The documentary “Root Cause” is terrible. I’m not here to debunk the ridiculous claims made by this film, but if you’re looking for that, this Snopes article, the AAE list of talking points, and Dr. Scott Froum's "Do root canals cause cancer?" article are good places to start. What I’d like to discuss is whether or not it’s dangerous for these filmmakers and Netflix to create and distribute something that is objectively false.
The First Amendment states that Congress shall make no law “. . .abridging the freedom of speech, or of the press . . .” and I will protect that American right with all of my heart. However, there are some limitations to that freedom of speech. No doubt you’ve heard the famous expression, “You can’t yell ‘fire’ in a crowded theater.” That comes from Supreme Court Justice Oliver Wendell Holmes Jr., who in the 1919 case of Schenck v. United States wrote:
“The most stringent protection of free speech would not protect a man falsely shouting fire in a theatre and causing panic. […] The question in every case is whether the words used are used in such circumstances and are of such a nature as to create a clear and present danger that they will bring about the substantive evils that Congress has a right to prevent.”
The specific case that was being tried in 1919 has since been partially overturned as it was deemed in retrospect to not have been an illegal activity. But the overall sentiment still holds true today. It is wrong for someone to make statements that are knowingly false that create panic and/or place others in danger.
I believe the limitations on freedom of speech should be extended to include knowingly false statements about health care. If the vast majority of the scientific and health-care professional communities agree on something, then boldly stating the opposite should not be protected by the First Amendment. I realize that statement may make many of you uncomfortable. We value our right to speak our minds and not face punishment from the government. But I think the greater risk is to allow the public to be persuaded by objectively false claims to make poor decisions that can affect their lives and the lives of others.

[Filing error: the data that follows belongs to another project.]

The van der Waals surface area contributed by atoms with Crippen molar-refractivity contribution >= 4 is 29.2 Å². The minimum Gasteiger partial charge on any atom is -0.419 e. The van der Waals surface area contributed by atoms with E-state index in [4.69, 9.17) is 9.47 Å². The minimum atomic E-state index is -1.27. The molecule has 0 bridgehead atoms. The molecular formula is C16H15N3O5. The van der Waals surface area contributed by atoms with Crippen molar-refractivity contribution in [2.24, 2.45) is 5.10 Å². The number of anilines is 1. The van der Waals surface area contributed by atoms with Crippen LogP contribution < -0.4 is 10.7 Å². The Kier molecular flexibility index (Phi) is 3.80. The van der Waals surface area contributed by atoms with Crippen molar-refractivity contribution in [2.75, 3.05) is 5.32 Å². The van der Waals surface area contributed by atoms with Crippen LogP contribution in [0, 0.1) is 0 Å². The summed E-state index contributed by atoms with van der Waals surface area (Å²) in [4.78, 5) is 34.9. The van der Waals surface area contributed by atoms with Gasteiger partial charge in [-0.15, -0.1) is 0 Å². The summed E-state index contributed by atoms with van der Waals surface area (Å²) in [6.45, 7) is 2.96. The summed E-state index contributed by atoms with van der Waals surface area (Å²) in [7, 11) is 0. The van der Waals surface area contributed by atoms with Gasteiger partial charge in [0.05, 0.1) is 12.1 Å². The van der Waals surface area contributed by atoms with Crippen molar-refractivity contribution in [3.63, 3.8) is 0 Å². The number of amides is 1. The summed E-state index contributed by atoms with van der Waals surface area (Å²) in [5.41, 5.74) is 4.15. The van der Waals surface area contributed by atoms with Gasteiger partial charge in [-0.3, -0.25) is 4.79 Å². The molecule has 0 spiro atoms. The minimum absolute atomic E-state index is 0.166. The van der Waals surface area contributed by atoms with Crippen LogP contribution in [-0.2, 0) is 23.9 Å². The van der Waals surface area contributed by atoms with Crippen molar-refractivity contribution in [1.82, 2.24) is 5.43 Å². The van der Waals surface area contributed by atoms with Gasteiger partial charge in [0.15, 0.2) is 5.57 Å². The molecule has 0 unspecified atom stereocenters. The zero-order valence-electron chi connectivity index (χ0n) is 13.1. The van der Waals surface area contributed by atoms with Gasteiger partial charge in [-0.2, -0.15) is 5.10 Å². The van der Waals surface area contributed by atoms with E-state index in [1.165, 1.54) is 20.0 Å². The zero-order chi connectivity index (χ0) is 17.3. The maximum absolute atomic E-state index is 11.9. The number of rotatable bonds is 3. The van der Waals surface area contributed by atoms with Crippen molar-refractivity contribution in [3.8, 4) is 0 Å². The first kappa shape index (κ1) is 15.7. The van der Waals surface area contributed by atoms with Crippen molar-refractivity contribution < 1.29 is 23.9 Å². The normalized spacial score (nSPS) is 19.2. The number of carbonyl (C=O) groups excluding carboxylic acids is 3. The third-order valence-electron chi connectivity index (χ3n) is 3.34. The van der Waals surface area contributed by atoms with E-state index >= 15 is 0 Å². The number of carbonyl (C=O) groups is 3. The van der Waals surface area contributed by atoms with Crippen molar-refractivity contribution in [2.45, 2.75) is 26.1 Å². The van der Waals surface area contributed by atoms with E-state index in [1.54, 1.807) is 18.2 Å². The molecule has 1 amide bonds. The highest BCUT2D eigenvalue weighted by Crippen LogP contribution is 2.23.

This is not the first time Netflix has distributed truly bad science, nor will it be the last. In 2017, Netflix debuted "What the Health," a pro-vegan documentary that infamously made the claim that eating an egg a day is as bad as smoking five cigarettes a day. Understandably, the medical and nutrition professional communities were upset, as noted in this Time article. And it was recently announced that Netflix made a controversial deal with Gwyneth Paltrow's Goop, a company that has sold health and wellness products with suspicious and unsupported claims.
I am not suggesting that our government ban civilized discourse. But there is a clear difference between journalism and fear-mongering. There is a clear difference between raising legitimate questions and profiting from disinformation. Lying about or willful ignorance of health-care evidence is dangerous and should not be protected under the First Amendment.
Chris Salierno, DDS
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